Sea Otter: Meet the drone in the skies above Laguna Seca

Gear Sea Otter Classic

Travis Geske and Taylor Morgan, the team behind this year’s Sea Otter aerial video production.

What has a top speed of 60mph, runs on a battery the size of a brick, and can been seen in the skies above this year’s Sea Otter Classic? It’s the remote control camera-carrying drone being used to capture event and race footage.

Known as an aerial drone, the 20-pound device is outfitted with a Panasonic GH3 camera mounted on a 3-axis gimbal, which allows the camera operator to have complete independent control.

That cameraman is Taylor Morgan, a Bay Area-based videographer who’s working in tandem with partner Travis Geske, who built and flies the 6-armed device that’s worth approximately $6,000 (not including the 150 man hours Geske put in to building the craft). The camera is worth another $4,000.

The duo have been tasked with creating a special 25th anniversary video for next year’s silver edition Sea Otter Classic. The Panasonic camera shoots in full digital HD. The output footage is rock steady, says Morgan, because the gimbal operates on all three axis so even when the copter moves the footage looks like it’s been shot from a tripod.

The drone is equipped with four separate transmission systems that alleviate outside interference with Geske’s controls, which look similar to what you’d operate an RC car with.

Device flight time is about 20 minutes, a limitation of the battery that itself weighs about five pounds. Possible flight time decreases in windy conditions because the drone’s brushless motors must work harder. Like many of the bikes below it, the drone’s body is made almost exclusively from carbon fiber to keep weight down while maintaining strength.

Both Geske and Morgan utilize separate FPV (or first person view monitors). Morgan’s comes through the main camera, while Geske utilizes a smaller GoPro-like camera that’s also mounted on the drone, which provides a more limited view. The remote controls will work up to a kilometer away, but Geske says he aims to keep that distance to no more than 150 meters for safety sake.

The drone has two flight modes, GPS or attitude. GPS allows the drone to hover in one spot with no drift side to side or up and down; attitude gives complete control to the pilot, who must precisely control it. And no, knock on wood, Geske has never crashed.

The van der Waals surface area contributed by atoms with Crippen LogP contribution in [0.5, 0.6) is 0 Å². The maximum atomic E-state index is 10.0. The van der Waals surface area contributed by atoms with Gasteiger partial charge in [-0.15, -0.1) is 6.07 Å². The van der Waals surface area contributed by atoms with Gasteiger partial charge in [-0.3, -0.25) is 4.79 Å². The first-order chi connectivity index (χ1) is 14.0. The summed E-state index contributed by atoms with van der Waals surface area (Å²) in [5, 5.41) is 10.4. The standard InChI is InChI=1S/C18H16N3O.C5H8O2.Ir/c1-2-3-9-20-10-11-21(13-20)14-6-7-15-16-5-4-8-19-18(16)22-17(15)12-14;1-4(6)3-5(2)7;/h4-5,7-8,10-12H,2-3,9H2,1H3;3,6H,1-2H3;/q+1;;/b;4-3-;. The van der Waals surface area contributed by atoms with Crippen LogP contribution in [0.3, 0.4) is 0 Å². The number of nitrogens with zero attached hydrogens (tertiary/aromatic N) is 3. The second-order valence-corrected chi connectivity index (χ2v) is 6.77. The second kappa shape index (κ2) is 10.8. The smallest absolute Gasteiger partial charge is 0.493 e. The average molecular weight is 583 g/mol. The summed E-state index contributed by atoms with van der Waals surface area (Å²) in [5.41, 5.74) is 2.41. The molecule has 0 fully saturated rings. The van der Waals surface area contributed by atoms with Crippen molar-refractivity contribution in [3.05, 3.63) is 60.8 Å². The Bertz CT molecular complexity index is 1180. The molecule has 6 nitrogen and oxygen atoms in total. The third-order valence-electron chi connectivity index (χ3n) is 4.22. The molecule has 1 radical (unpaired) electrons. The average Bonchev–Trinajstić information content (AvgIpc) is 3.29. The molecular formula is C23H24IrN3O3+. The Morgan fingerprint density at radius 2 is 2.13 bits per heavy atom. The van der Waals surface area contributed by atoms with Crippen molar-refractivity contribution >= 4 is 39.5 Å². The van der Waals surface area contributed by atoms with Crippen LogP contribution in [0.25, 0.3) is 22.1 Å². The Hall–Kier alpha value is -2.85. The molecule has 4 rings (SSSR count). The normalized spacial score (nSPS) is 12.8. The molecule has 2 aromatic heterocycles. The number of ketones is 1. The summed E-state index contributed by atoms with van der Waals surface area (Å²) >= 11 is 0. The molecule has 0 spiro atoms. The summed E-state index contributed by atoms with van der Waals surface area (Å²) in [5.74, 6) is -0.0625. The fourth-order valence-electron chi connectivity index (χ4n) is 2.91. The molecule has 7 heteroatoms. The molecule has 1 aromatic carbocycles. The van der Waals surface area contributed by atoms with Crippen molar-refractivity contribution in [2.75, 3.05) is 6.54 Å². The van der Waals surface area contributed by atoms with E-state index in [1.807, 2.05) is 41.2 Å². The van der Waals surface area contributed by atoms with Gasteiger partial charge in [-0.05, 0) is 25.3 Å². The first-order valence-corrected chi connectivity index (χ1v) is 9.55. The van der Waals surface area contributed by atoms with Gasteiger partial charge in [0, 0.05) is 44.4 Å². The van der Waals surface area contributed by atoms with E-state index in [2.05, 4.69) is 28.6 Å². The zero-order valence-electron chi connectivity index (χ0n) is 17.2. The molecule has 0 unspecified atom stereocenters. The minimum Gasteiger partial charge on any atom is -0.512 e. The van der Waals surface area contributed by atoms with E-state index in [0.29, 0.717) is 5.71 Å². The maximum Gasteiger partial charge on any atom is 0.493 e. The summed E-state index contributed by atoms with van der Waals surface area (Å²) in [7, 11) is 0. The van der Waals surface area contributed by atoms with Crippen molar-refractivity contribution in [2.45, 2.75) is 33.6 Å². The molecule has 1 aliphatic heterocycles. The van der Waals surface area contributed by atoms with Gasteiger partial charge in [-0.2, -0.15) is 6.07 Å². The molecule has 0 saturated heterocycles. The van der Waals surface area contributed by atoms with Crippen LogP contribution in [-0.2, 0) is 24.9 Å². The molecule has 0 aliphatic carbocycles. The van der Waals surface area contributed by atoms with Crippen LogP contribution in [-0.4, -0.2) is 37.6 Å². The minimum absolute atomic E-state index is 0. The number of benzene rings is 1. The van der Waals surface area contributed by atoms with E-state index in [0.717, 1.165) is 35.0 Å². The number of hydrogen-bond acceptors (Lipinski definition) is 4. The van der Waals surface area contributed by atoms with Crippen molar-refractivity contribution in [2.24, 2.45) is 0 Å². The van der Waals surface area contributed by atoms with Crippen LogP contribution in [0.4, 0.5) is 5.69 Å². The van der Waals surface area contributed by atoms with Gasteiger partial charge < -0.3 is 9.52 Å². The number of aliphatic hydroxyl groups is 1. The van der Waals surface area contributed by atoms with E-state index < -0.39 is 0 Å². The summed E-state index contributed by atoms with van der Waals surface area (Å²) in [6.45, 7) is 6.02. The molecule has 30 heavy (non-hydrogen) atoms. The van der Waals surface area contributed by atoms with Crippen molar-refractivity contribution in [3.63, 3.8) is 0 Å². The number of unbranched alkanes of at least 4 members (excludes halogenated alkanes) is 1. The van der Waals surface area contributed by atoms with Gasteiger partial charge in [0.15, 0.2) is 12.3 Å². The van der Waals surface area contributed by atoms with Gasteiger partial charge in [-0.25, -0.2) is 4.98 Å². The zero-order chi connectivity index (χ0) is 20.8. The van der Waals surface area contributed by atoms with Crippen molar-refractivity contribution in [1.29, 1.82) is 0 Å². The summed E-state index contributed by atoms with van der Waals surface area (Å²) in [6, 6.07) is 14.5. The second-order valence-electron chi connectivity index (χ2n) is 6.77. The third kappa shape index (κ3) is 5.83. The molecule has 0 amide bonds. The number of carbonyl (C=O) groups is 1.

Here’s a sample video of the stunning footage quality we can expect to see in the finished product.

Sea Otter: Meet the drone in the skies above Laguna Seca Gallery
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Rotors

The drone weighs approximately 20 pounds and is made primarily of carbon fiber.
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Motor

Six brushless motors keep the drone airborne.
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Pilot Cam

This smaller camera gives Geske a bird's eye view of where he's flying.
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Nerve Center

The drone has four separate transmission systems to assure no gaps in communication between pilot and craft.
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Remote Control

A message and reminder for the pilot.
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Camera

A Panasonic G3 captures full HD footage.
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Extra Power

The drone runs on one of these batteries, but because flight time is only about 20 minutes per, extras are always on hand.
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GPS

This GPS transmitter allows the drone to hover in one spot. It can also be controlled manually.
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Fly Boys

Travis Geske and Taylor Morgan have been tasked with capturing aerial footage at this year's Sea Otter Classic.
About the author: Jason Sumner

An avid cyclist, Jason Sumner has been writing about two-wheeled pursuits of all kinds since 1999. He’s covered the Tour de France, the Olympic Games, and dozens of other international cycling events. He also likes to throw himself into the fray, penning first-person accounts of cycling adventures in British Columbia, Belgium, Brazil, Costa Rica, France, and Peru among many others. Sumner, who joined the RoadBikeReview.com / Mtbr.com staff in January, 2013, has also done extensive gear testing and edited a book on cycling tips. When not writing or riding, the native Coloradoan can be found enjoying the great outdoors with his wife Lisa.


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